In inviting GRACE to assess our church, we have opened up a golden opportunity for CHBC to change course. GRACE is renowned for its effective work in helping churches navigate just the sort of problems we are having; it is arguably the most respected agency in the field. I am so grateful for their help. As we approach the release of their report in the months to come, I am concerned that there will be a reluctance to share GRACE’s report broadly and transparently. I am also bothered to have even seen hints of communications and actions that may already be undermining GRACE’s potential recommendations and the impact of the report. For example, I have heard leadership question GRACE’s accepted definition of “abuse,” and I’ve heard general criticism of the use of that word and concept. I have also heard, in a recent sermon, criticism of the recent proliferation of material about church dysfunction, expressing general skepticism about the integrity and value of abuse response and labeling it as a “cottage industry” – while we are the midst of an assessment from a leading organization in the field. I urge you, the elders, to express wholehearted, unequivocal support for GRACE’s assessment and to advocate strongly for a full and transparent sharing of the ensuing report.
Katherine closed her letter with a story and an exhortation. I’d like to finish by sharing it.
I’ll tell you a true story that I feel relates to this situation. Years ago, I had a colleague who also did health economics research, like I do. For several years, much of his time at work was spent on studies aimed at understanding the costs and benefits of an eye screening program for children. The screen was a fairly simple and low-cost one, but identified a fairly rare eye problem that, if diagnosed and treated, prevented many debilitating and expensive problems in the future. He was becoming somewhat of an expert in our field regarding interventions for eye and vision problems. One day my colleague was at Target with his kids. He saw something that he thought one of his sons, who was around 8 or 9 at the time, would like, so made a statement about that item to the son. The boy looked up toward the item, then hesitated, stepped a few feet over, and then clearly recognized and acknowledged how much he liked it. His dad was confused and asked, “What just happened there? Why did you step to the side like that? You could see it from where you were.” His son replied, “Oh, I just had to get myself in a place so that I could use my good eye to see it.” He and his wife soon learned that their son had the very problem with his vision that he had been working for years to get diagnosed in other kids. My colleague was an expert on this vision problem but didn’t recognize that it was right there in his own family.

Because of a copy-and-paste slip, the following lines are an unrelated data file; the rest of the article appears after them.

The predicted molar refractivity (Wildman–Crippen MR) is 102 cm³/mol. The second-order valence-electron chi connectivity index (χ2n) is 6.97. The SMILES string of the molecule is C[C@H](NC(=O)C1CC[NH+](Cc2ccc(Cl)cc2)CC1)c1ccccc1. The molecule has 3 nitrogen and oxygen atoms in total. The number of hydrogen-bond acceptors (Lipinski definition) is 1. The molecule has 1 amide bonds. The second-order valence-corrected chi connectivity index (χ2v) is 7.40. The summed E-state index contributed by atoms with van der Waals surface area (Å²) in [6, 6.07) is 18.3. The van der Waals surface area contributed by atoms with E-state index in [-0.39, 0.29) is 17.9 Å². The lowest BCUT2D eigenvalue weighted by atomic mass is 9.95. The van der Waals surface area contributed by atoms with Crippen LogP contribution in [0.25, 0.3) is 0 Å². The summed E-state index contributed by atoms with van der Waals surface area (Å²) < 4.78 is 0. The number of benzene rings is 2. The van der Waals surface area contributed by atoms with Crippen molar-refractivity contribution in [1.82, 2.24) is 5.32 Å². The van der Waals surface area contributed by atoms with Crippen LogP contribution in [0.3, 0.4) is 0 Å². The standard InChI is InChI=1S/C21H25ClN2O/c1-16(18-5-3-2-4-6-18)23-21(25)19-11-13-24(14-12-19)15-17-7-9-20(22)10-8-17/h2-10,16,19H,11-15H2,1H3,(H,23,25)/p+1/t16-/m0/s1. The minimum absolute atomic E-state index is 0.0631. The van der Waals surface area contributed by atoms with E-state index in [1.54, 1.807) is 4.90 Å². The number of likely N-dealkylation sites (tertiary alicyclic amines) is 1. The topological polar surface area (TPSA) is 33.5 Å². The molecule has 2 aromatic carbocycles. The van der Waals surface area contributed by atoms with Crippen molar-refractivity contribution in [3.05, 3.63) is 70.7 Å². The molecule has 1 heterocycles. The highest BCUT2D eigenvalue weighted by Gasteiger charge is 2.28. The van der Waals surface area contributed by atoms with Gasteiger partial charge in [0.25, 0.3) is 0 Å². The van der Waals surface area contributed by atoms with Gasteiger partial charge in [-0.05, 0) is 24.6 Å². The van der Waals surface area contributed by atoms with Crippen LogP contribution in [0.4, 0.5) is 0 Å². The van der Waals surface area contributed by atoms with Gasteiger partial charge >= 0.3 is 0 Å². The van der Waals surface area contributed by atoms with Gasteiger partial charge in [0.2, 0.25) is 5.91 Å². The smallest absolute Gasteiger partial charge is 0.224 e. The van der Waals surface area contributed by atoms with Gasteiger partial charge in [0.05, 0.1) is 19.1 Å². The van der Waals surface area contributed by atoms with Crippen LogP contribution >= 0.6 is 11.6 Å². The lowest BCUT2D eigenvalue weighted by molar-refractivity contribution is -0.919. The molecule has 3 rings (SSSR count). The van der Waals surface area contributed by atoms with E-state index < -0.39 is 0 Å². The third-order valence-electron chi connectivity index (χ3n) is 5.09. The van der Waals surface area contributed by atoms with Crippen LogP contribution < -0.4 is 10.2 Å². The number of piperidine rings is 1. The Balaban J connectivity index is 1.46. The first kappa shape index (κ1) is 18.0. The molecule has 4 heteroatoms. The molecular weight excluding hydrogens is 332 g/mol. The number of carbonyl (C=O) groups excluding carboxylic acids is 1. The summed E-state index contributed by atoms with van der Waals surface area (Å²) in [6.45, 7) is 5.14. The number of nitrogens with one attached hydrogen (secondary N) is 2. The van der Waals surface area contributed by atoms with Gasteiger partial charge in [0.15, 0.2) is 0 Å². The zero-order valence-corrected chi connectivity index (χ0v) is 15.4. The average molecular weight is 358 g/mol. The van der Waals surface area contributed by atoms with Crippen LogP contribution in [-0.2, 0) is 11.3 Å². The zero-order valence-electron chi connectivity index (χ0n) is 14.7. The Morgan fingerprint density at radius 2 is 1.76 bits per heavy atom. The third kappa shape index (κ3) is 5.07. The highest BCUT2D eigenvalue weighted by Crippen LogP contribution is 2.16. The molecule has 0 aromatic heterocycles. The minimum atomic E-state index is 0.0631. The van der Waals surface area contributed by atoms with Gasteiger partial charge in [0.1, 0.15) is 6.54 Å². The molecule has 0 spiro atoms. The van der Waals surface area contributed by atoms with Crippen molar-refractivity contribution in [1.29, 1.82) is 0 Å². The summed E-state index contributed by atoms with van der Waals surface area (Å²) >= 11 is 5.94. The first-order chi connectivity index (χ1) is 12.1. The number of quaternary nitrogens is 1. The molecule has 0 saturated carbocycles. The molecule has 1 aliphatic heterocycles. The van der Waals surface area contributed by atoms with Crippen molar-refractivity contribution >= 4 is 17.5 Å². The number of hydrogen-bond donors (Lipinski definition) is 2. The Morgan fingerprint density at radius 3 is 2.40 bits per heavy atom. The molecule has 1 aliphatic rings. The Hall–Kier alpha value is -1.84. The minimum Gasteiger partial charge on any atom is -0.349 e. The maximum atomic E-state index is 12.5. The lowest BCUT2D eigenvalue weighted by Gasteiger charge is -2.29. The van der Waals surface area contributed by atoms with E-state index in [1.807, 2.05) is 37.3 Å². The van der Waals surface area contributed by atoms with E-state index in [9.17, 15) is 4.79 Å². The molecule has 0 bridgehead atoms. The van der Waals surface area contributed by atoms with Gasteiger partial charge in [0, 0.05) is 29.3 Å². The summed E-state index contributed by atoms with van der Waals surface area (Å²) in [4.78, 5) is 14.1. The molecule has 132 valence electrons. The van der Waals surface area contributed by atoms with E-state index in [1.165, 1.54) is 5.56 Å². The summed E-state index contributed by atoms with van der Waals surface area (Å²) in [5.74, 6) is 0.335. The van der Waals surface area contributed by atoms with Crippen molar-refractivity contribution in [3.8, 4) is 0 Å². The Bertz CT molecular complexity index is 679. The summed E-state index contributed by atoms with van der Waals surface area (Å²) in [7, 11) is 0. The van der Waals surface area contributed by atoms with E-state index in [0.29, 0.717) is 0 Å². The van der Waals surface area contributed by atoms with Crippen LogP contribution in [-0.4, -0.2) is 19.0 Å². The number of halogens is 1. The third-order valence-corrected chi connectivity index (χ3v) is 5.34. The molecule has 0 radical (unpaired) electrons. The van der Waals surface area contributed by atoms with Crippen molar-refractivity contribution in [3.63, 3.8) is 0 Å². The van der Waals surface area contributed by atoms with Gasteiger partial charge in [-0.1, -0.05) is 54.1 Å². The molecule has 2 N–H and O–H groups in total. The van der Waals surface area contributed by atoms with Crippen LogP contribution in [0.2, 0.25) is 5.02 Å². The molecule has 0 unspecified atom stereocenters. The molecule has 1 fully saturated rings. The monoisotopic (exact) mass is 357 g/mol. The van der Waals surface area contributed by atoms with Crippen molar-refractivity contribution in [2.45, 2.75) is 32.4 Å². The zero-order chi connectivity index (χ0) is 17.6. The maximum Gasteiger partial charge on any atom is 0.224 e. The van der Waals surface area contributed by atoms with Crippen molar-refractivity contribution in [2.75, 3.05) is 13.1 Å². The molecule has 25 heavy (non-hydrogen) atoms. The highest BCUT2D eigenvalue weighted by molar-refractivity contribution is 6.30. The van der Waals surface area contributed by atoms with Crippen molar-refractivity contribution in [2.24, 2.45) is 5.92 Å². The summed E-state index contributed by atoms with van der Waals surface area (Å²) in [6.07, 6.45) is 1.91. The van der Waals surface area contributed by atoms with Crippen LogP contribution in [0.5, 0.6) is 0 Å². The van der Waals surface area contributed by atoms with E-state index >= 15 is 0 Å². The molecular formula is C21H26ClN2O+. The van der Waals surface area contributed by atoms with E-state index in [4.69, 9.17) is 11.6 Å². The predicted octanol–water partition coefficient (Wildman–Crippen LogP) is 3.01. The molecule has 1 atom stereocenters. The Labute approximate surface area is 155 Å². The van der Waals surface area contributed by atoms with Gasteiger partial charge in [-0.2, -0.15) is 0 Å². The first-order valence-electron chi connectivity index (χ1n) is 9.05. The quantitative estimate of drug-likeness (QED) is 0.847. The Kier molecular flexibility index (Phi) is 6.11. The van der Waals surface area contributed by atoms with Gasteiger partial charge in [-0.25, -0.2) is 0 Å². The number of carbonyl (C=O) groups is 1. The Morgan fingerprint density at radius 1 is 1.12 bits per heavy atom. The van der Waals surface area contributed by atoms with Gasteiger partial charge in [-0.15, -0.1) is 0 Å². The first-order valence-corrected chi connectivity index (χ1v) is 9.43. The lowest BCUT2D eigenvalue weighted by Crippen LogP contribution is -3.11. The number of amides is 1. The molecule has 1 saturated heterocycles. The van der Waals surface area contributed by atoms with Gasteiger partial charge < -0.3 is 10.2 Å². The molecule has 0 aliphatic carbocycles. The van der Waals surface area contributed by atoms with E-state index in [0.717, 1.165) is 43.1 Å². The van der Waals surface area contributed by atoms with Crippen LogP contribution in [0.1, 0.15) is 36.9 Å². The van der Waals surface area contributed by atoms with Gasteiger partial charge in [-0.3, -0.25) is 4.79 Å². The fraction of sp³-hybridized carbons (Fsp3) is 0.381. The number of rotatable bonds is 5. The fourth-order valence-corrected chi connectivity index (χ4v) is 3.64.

I think the Bible Church unknowingly has only “one good eye.” It is great at studying and appreciating the scriptures. It is a warm and nurturing place for many people. But I would argue that one of our eyes doesn’t work, the one that truly shows Christ’s love for everyone, regardless of their theology, gender, or race; the one that respects and honors all people’s value; the one that is transparent about our depravity and genuinely celebrates our need for Jesus; and the one that recognizes clear patterns that would be evident if the “data points” of people within and outside our church body were recognized. I feel like we are like Esther in the palace with the king, ignorant of the travesty that is about to unfold, and just wanting the Mordecais in our midst to put on some nicer clothes and stop making a scene. Like she did, though, we have to inquire and we have to respond. We are at a critical point in our church journey in deciding whether we are going to do the hard work and recognize that two eyes are better than one, or live in the fear that currently holds us back from that. We serve the maker of the universe, thank the Lord, and we can trust that we don’t need to live in that fear.
We have been putting out this “call to respond” to the systemic shortcomings in our church again and again over the course of this last year and even before. To our dismay and sadness,not only has that call fallen on deaf ears, but it has met considerable active resistance. We love the Bible Church and grieve that it has become what it is today. We exhort you, the elders, to respond boldly to the moment. We will pray for you, trusting the matchless power and love of the Father to bless CHBC, and we continue to covet the prayers of the faithful for ourselves.
Walker and Katherine Hicks
As I read this letter, along with the other three letters, I said to myself . . . . .
This is why you need to write an open letter!
It speaks loudly about the dynamics that operate when calling out wrong, and
it alone offers hope for needed change!
P.S. The lines highlighted in blue are all so typical when it comes to standing up and speaking out in a ministry or local church setting. Just follow the ⋅⋅⋅⋅⋅⋅⋅⋅⋅⋅⋅⋅⋅⋅⋅⋅⋅